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November 9, 1731
October 19, 1806
Almanac author, surveyor, farmer
(November 9, 1731 – October 19, 1806
Benjamin Banneker was an African-American naturalist, mathematician, astronomer, compiler of almanacs, inventor, and writer, one of the first important African American intellectuals.
Banneker demonstrated a particular facility for mathematics. At the age of 20 he built a wooden clock that kept precise time. Banneker was also encouraged in the study of astronomy by George Ellicott. As early as 1788, Banneker began to make astronomical calculations, and he accurately predicted a solar eclipse that occurred in 1789. In 1791, while working with Andrew Ellicott and others in surveying the land that would become Washington, D.C., Banneker made other astronomical observations.
As an essayist and pamphleteer, Banneker opposed slavery and advocated civil rights. In 1791 he sent Thomas Jefferson, then U.S. secretary of state, a letter asking Jefferson’s aid in bringing about better conditions for African Americans. With the letter, Banneker also sent a handwritten copy of the manuscript for his 1792 Pennsylvania, Delaware, Maryland, and Virginia Almanack and Ephemeris, which he continued to publish annually through 1797.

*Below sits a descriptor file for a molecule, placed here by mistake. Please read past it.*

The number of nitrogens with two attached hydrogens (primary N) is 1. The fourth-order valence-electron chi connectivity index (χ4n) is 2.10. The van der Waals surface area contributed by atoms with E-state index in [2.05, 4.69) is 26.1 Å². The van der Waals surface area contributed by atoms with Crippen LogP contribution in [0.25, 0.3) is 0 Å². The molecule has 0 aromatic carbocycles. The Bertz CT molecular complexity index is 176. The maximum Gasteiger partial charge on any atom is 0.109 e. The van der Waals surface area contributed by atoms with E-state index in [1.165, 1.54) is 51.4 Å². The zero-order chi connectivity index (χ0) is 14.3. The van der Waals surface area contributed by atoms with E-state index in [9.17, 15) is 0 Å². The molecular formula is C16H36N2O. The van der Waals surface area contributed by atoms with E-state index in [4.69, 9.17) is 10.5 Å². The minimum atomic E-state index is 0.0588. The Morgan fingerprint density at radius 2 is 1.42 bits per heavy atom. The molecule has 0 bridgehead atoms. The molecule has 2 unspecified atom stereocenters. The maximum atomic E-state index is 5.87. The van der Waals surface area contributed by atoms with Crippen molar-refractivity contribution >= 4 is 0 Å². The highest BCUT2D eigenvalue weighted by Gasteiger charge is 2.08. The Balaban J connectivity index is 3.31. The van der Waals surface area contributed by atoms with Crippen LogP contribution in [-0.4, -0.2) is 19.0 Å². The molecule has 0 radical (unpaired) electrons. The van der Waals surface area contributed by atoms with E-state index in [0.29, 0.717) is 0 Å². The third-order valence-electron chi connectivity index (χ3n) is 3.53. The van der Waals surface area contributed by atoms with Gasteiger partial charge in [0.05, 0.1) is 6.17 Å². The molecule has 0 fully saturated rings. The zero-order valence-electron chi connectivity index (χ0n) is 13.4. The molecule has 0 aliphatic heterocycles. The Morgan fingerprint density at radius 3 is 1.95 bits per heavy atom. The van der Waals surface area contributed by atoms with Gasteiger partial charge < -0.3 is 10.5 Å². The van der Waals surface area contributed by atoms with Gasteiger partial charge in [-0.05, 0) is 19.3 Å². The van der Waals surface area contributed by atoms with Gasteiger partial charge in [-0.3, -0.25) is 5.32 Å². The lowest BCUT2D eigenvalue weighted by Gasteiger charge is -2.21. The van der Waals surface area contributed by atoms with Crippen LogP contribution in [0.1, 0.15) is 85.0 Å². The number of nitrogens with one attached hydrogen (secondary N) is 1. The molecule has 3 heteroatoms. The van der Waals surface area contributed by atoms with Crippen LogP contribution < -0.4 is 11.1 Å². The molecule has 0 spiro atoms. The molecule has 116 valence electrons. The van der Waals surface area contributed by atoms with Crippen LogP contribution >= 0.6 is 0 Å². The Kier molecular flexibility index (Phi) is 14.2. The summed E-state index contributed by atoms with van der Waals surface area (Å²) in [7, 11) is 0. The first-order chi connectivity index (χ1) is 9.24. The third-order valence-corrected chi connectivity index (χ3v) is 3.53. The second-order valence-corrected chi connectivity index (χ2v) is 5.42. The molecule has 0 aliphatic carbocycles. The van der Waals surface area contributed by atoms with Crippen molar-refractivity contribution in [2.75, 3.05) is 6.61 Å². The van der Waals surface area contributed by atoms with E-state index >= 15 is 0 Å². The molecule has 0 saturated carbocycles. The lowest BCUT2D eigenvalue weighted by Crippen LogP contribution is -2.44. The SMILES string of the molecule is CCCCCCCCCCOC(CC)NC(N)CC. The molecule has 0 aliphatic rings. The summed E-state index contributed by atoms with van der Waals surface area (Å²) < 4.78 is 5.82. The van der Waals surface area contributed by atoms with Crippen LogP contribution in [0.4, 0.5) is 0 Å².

Bannecker is an example of the African American contribution to the founding of this country. His significant accomplishments include the successful prediction of a solar eclipse, publishing his own almanac, and the surveying of Washington, D.C. Banneker became a folk-hero after his death, leading to many accounts of his life being exaggerated or embellished. The names of parks, schools and streets commemorate him and his works, as do other tributes.
“Presumption should never make us neglect that which appears easy to us, nor despair make us lose courage at the sight of difficulties.”
“The colour of the skin is in no way connected with strength of the mind or intellectual powers.”
“Were there no uniforms, there would probably be no armies.”